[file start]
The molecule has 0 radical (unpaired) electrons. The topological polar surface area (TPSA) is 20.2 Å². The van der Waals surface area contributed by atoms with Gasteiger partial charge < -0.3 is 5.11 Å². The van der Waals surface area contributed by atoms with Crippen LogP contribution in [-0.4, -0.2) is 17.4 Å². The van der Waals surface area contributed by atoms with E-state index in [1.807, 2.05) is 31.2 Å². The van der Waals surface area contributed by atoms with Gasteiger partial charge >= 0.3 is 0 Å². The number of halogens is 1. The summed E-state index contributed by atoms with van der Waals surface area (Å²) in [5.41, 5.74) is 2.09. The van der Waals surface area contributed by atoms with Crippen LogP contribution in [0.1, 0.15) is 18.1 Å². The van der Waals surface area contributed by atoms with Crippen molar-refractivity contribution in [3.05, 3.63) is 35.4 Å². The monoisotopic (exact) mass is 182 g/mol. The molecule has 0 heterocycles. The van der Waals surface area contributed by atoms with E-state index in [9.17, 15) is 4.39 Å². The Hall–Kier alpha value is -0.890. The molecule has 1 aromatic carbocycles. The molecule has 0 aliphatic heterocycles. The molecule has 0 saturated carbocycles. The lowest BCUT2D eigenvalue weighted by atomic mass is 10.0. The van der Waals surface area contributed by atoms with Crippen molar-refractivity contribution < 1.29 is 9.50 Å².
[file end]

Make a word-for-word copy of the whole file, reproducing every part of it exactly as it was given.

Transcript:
The molecule has 0 radical (unpaired) electrons. The topological polar surface area (TPSA) is 20.2 Å². The van der Waals surface area contributed by atoms with Gasteiger partial charge < -0.3 is 5.11 Å². The van der Waals surface area contributed by atoms with Crippen LogP contribution in [-0.4, -0.2) is 17.4 Å². The van der Waals surface area contributed by atoms with E-state index in [1.807, 2.05) is 31.2 Å². The van der Waals surface area contributed by atoms with Gasteiger partial charge >= 0.3 is 0 Å². The number of halogens is 1. The summed E-state index contributed by atoms with van der Waals surface area (Å²) in [5.41, 5.74) is 2.09. The van der Waals surface area contributed by atoms with Crippen LogP contribution in [0.1, 0.15) is 18.1 Å². The van der Waals surface area contributed by atoms with Crippen molar-refractivity contribution in [3.05, 3.63) is 35.4 Å². The monoisotopic (exact) mass is 182 g/mol. The molecule has 0 heterocycles. The van der Waals surface area contributed by atoms with E-state index in [9.17, 15) is 4.39 Å². The Hall–Kier alpha value is -0.890. The molecule has 1 aromatic carbocycles. The molecule has 0 aliphatic heterocycles. The molecule has 0 saturated carbocycles. The lowest BCUT2D eigenvalue weighted by atomic mass is 10.0. The van der Waals surface area contributed by atoms with Crippen molar-refractivity contribution < 1.29 is 9.50 Å².